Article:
Moonraker Canal Boats UK - EXCELLENT trip

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#1
5 Posts
Joined Jan 2014
We are currently planning our second trip with Moonraker Canalboats in the UK. We really enjoyed our first trip in 2012, when we spent time on the Kennet and Avon canal visiting various towns along the way--Bradford on Avon was our favorite--and we even travelled the River Avon between Bath and Bristol, mooring two nights near Bath’s historic Pulteney Bridge and two nights in Bristol's floating harbor.
Canalboating is a wonderfully relaxing way to travel: not only are you in a beautiful setting, steeped in incredible history, but you get to set your own pace, traveling for 4 or 5 hours a day or just staying put to enjoy your floating home and explore the surrounding towns and countryside. You can moor up in the heart of a beautiful city like Bath, or find a quiet spot in the country and walk to the local pub for dinner. Travel on canals is at a leisurely pace, no more than 4 miles per hour, and you find yourself just relaxing, having a cuppa on the foredeck while taking in the scenery and all the sites along the way. My wife especially enjoyed the stable water on the canal; no concerns with motion sickness.
We were aboard Moondance, and she is a beautiful vessel--65 feet long and 10 feet wide (widebeam) with plenty of room aboard. She has a kitchen, dining area, living room, two cabins, and two bathrooms, one with a Jacuzzi tub! We shared our 11 day voyage through the English countryside with another couple, and it was a wonderful vacation. Nikki and her staff at Moonraker did an excellent job of preparing Moondance for us--flowers and chocolates were waiting for us as we came aboard-- and it really was exciting to see our home-afloat for the first time! We received a full set of instructions on how to pilot Moondance, as well as details on negotiating locks, mooring, and the daily running of the boat; it really is quite simple. Nikki was great to work with throughout the planning process and during our trip. She even arranged for one of her staff to come and give us a hand negotiating the Caen Hill locks; it takes a few hours to transit the 29 locks with a 237 foot rise.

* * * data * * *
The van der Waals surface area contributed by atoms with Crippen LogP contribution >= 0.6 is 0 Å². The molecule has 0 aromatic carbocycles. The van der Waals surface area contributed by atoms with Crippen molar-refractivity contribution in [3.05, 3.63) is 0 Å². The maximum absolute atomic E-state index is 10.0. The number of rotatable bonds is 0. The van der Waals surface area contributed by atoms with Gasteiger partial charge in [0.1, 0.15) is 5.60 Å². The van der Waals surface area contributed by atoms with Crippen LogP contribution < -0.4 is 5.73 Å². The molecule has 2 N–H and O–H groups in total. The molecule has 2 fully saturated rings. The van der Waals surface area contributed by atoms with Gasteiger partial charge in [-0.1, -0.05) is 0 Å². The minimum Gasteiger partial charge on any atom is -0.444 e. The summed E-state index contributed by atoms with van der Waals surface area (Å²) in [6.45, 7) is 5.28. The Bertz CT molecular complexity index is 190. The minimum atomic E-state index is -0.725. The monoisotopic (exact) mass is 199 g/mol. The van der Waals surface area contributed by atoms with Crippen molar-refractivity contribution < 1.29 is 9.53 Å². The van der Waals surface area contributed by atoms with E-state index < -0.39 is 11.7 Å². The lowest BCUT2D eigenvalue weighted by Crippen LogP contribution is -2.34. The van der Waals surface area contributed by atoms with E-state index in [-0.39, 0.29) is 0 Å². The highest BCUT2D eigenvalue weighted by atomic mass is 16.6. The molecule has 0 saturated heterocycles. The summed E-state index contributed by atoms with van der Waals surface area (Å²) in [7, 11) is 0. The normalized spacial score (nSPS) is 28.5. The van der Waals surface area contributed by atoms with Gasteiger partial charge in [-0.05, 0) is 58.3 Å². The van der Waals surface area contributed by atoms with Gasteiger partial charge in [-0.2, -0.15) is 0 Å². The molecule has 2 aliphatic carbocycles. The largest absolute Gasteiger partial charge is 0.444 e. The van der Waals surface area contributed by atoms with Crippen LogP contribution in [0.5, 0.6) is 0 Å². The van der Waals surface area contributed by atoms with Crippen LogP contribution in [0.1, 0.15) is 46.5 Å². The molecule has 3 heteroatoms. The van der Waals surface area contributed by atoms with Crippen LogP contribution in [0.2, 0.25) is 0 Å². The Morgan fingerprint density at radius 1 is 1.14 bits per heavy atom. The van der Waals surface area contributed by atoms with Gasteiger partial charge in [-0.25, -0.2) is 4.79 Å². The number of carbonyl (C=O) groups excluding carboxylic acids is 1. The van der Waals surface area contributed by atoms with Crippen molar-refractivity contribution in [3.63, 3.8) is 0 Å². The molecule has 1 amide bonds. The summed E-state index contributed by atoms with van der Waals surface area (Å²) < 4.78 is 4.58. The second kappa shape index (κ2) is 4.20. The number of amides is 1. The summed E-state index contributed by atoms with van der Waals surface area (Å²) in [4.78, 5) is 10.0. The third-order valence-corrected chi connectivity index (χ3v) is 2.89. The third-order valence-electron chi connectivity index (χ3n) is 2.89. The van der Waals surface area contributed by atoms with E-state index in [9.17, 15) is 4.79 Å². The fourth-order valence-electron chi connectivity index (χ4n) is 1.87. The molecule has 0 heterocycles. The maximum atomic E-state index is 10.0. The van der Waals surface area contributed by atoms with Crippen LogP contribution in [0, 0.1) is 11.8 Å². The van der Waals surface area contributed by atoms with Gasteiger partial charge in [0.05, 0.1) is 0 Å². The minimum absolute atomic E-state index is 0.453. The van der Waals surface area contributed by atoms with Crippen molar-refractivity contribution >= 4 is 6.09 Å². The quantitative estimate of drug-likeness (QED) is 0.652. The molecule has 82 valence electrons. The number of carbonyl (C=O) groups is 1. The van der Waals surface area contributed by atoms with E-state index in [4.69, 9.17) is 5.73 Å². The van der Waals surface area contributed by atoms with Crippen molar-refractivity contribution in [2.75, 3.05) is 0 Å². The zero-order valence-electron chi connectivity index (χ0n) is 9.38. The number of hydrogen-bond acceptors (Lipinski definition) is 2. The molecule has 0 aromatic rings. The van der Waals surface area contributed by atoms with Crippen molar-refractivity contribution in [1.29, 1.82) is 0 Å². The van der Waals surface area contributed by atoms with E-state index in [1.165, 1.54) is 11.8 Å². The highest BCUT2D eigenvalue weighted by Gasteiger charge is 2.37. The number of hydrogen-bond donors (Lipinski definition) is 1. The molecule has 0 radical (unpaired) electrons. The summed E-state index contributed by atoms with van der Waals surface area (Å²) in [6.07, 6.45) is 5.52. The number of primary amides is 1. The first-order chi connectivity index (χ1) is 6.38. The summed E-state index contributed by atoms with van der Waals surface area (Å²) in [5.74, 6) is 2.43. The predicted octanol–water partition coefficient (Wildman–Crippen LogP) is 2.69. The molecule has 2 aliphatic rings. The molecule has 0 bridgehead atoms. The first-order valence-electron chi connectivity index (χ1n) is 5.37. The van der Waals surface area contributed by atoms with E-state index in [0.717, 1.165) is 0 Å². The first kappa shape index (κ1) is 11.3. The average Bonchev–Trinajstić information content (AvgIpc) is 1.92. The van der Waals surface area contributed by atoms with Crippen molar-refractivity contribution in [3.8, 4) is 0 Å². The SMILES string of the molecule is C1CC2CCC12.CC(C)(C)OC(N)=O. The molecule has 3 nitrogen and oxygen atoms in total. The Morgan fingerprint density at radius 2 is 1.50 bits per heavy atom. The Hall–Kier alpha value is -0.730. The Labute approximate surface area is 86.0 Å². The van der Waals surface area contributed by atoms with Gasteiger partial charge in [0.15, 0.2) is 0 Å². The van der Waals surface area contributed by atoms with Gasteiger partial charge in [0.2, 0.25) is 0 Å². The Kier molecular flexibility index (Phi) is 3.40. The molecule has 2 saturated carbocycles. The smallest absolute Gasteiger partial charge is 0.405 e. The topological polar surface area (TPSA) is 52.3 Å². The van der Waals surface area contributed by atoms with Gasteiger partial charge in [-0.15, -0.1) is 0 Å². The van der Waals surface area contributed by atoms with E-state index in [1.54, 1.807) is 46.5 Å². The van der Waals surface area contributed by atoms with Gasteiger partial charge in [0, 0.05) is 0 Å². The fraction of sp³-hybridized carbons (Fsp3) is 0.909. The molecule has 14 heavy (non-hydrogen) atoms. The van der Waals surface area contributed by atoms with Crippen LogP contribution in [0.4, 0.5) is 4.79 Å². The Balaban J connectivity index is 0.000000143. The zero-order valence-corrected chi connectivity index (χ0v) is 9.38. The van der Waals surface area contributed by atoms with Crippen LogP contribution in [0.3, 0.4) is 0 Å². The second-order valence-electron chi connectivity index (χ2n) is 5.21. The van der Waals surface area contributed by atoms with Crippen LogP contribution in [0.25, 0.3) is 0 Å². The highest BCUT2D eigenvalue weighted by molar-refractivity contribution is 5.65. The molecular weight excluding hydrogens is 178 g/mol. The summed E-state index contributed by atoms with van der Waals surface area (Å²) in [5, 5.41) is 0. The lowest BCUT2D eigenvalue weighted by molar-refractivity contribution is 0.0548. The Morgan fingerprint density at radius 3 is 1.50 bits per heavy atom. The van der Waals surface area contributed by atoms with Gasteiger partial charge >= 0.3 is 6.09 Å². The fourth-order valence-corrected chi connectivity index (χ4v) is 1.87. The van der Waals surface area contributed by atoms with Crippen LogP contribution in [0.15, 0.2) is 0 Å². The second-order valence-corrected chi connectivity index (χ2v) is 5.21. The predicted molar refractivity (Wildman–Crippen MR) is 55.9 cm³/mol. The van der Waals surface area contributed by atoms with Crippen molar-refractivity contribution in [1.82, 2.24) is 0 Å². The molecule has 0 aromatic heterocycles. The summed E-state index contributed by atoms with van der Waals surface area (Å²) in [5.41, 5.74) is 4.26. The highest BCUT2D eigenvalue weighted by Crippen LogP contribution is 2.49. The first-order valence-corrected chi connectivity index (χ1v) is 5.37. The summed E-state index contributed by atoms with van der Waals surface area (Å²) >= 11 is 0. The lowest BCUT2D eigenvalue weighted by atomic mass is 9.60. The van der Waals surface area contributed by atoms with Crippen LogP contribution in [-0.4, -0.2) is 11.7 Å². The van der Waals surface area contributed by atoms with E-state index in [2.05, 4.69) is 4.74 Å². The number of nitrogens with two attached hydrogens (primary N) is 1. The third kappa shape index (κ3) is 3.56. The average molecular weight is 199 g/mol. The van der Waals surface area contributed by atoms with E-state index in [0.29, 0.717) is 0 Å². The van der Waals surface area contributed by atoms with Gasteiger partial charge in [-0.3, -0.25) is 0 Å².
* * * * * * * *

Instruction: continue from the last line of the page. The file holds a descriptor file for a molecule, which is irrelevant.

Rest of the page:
We enjoyed our time so much that we're planning our second trip with Moonraker. We intend to traverse the eastern part of the Kennet and Avon and then make our way on to the Thames. We can't wait! -skipper of Moondance in June 2012
#2
1,840 Posts
Joined Sep 2009
Originally posted by waterbliss
We enjoyed our time so much that we're planning our second trip with Moonraker. We intend to traverse the eastern part of the Kennet and Avon and then make our way on to the Thames. We can't wait! -skipper of Moondance in June 2012
Good to hear you enjoyed your time on the canal boat, we have pretty much completed the canal network having been cruising for many years ending up with a family mooring at Henley from which we cruised the Thames.

Do allow enough time to enjoy the journey though, that is quite a long way to go if you are starting from Moonrakers base.
#3
5 Posts
Joined Jan 2014
We're planning to hire our boat for several weeks so we have a good mix of time on the K&A as well as the Thames.

Looking forward to visiting Henley on our trip; certainly interested in any other recommendations for places to visit along the Thames.
#4
1,840 Posts
Joined Sep 2009
Lots of good places to go, if you want to figure out how far down you intend to aim for and roughly what time of year you plan to go I'll be happy to make some suggestions for you.
#5
England
704 Posts
Joined Mar 2013
We have been narrow boating for many years now with our second boat we have been moored on the K & A for about 12 years. Nikki's Moon boats are the creme de la creme of hire boats she has certainly put her mark on the market, but you can cruise the UK canals on a hotel boat, very small cabins and very few guests but I have it on good authority good fun. The K & A is very historic, 1 World Heritage site, 7 Scheduled monuments, nearly 200 listed structures and you cruise through 66 kilometres of Areas of Outstanding Natural Beauty. I love this canal for all it's quirks I see something different every time we cruise. Maybe this is why we enjoy river cruising so much, the European canals are huge compared with ours.